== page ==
Obama: Iran threatens all of us
Won't rule out force in speech in Chicago to pro-Israel group
Chicago Sun Time
March 3, 2007
BY DAVE NEWBART Staff Reporter
Sen. Barack Obama said Friday the use of military force should not be taken off the table when dealing with Iran, which he called "a threat to all of us."
Speaking before a pro-Israel crowd at a downtown hotel, Obama also repeated his call for a phased pullout of U.S. troops from Iraq and strongly backed a strong U.S. relationship with Israel.
Senator Barack Obama makes a major policy speech on Israel before the American Israel Public Affairs Committee.
(Rich Hein/Sun-Times)
Earlier in the day, the Republican National Committee took aim at Obama, issuing a research memo aimed at highlighting the Illinois freshman senator's lack of experience on foreign affairs. That the gloves-are-off memo was even generated at this time is a testament to Obama's growing strength in the Democratic primary field.
Obama campaign spokesman Dan Pfeiffer dismissed the Republican memo as an "example of the type of politics Barack Obama is hoping to change." He said Obama has spoken out against the war for years.


Iranian leader 'reckless'
While he was being attacked in Washington, Obama was in friendly territory in Chicago as he appeared at a forum attended by 800 members of the American Israel Public Affairs Committee, an influential pro-Israel lobby. He received a standing ovation from the crowd and a hug from one of the group's leaders.
Obama said global leaders must do whatever it takes to stop Iran from enriching uranium and acquiring nuclear weapons. He called Iranian President Mahmoud Ahmadinejad "reckless, irresponsible and inattentive" to the day-to-day needs of the Iranian people.

The Iranian "regime is a threat to all of us," Obama said.

While Obama wouldn't rule out force, he said the United States should engage in "aggressive diplomacy combined with tough sanctions" to prevent Iran from becoming a nuclear threat.


Visited Israel last year
Again taking aim at the Bush administration and the war in Iraq, he said the war had actually strengthened Iran's influence in the region. He noted the war had spurned "anti-U.S. and further anti-Israel propaganda."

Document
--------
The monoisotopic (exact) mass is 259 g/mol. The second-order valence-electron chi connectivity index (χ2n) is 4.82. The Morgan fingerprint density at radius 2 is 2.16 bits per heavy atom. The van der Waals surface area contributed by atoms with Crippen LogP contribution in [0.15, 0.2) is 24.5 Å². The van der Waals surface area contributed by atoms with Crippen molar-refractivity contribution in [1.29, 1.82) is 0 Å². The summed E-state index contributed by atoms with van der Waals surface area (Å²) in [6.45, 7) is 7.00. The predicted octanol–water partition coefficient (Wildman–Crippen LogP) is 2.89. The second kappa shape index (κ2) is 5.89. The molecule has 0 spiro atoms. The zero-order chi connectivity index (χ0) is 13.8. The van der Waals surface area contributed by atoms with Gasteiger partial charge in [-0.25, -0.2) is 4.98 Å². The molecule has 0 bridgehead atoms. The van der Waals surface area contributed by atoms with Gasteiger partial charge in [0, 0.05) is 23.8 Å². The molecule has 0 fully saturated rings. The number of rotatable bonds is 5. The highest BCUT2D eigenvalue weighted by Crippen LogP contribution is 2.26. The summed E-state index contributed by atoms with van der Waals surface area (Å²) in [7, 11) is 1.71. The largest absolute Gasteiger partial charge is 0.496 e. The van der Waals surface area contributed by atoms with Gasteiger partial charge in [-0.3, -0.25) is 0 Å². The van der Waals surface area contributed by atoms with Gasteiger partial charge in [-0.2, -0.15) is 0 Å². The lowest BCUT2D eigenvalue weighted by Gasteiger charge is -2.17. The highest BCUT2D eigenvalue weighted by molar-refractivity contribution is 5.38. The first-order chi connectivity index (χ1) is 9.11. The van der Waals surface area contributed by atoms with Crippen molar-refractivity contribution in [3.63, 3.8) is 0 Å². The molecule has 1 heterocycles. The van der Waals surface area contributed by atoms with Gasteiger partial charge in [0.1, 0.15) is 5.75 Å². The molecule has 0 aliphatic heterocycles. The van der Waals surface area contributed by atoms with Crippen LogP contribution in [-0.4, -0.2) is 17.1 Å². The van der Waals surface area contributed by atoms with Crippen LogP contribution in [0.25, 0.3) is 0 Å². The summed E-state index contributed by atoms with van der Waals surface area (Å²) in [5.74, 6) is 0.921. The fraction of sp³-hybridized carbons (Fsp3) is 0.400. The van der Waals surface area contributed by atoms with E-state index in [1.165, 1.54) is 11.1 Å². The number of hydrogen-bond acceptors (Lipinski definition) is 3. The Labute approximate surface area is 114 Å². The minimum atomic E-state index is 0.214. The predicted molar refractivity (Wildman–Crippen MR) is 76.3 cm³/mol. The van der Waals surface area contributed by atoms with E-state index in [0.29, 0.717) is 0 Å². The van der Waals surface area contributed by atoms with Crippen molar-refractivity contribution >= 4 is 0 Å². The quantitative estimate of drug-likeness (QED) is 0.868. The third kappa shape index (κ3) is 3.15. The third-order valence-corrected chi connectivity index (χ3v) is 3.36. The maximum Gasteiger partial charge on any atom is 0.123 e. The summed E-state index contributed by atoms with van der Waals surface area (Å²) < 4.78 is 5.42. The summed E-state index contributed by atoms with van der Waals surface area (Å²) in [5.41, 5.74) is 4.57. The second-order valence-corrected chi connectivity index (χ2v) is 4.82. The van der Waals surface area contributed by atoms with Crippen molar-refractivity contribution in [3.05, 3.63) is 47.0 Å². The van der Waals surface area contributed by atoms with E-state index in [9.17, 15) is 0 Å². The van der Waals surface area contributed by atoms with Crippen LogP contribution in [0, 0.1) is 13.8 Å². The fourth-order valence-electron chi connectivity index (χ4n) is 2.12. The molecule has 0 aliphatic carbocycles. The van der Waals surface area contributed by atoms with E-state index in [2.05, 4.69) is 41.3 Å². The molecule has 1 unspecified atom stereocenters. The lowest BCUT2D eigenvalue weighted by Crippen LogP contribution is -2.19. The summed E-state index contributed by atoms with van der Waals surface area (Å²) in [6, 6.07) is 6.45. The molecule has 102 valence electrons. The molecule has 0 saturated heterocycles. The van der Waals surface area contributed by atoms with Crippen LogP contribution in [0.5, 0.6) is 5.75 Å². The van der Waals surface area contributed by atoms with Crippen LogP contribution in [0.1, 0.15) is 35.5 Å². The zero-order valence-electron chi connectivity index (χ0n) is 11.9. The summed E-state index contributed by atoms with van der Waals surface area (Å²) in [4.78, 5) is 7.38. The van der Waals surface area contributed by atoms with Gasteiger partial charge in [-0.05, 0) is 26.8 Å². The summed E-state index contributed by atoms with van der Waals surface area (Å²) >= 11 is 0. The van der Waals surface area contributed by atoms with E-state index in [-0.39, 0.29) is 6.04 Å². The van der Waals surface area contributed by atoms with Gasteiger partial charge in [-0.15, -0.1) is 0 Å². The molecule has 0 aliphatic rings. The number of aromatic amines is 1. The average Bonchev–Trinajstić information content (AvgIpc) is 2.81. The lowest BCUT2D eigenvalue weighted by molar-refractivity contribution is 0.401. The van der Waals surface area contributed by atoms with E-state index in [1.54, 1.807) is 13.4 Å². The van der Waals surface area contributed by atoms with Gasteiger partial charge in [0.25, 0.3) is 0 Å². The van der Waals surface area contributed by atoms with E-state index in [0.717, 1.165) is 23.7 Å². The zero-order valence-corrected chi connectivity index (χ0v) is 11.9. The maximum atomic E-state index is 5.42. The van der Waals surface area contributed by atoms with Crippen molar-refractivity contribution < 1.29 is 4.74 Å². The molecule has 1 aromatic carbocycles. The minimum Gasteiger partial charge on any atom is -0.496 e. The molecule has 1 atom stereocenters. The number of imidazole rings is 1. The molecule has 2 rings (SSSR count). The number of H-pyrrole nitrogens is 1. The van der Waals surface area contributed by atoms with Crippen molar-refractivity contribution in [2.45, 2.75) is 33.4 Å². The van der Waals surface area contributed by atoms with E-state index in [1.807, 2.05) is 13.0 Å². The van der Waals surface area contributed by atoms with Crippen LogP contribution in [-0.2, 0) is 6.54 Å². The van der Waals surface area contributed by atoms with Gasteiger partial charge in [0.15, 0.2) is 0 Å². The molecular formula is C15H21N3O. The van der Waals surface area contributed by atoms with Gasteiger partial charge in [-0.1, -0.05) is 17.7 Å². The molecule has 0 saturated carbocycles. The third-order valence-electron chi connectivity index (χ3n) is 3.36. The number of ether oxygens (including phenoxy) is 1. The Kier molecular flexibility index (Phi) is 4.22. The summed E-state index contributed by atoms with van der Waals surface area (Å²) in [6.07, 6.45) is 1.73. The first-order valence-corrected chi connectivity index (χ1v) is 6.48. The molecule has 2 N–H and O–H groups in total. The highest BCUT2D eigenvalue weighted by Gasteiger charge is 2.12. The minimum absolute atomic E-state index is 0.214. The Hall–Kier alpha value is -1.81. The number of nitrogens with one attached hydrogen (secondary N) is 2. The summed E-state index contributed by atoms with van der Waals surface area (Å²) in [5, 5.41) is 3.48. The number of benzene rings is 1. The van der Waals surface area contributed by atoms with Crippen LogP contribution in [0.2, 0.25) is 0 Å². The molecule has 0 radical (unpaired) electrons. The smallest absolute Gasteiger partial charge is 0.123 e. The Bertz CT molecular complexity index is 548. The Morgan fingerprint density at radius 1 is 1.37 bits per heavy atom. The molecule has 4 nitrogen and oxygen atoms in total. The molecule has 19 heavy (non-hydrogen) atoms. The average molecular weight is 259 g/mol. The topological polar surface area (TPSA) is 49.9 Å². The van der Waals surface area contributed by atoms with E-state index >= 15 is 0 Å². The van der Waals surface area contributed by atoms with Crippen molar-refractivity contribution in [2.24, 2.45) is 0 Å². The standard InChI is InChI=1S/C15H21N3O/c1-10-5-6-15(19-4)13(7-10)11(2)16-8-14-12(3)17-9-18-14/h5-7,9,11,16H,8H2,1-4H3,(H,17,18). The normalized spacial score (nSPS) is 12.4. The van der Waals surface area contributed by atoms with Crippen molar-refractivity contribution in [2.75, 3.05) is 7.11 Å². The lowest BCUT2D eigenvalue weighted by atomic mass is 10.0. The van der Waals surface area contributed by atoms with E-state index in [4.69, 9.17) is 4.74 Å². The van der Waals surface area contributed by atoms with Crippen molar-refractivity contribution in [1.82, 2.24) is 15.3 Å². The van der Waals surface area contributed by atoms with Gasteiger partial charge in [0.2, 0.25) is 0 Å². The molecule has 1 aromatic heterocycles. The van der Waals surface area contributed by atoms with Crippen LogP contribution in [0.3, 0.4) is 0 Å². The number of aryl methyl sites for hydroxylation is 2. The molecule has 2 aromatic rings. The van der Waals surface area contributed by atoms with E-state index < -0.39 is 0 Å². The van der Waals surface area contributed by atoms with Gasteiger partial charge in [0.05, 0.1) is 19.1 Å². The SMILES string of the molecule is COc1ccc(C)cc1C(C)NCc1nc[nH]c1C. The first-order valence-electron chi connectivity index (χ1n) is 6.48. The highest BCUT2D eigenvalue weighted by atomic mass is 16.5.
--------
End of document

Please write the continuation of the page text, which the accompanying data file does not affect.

Obama told of a trip he took to Israel in January 2006, visiting a village that resembled a suburb in the United States. He said he was deeply moved by a visit to a home hit by a rocket launched by Hezbollah.

"Our job is to never forget that the threat of violence is real," he said.

Obama's appearance was seen as a move to court Jewish donors, although the event wasn't a fund-raiser. He did pose for photos with AIPAC members at a private reception before the speech. Although the event was billed as a "forum," he took no questions from the audience or media and left immediately after his half-hour speech.

Even though many in the crowd endorsed his remarks, some said they are waiting to hear more from him in the coming months to better gauge his position on Israel and other foreign-policy questions.

"He is an unknown," said Diane Dubey, an AIPAC member from Lincolnwood.

Others said Obama, who largely read from prepared remarks, seemed slightly less passionate about the topic than presidential hopeful Hillary Clinton, who spoke at AIPAC's national convention last year. Both Clinton and Obama will be at the convention March 11 in Washington.

"He speaks beautifully, but we don't find a lot of emotion in what he says," said Mark Sherman of Northbrook.

Contributing: Lynn Sweet

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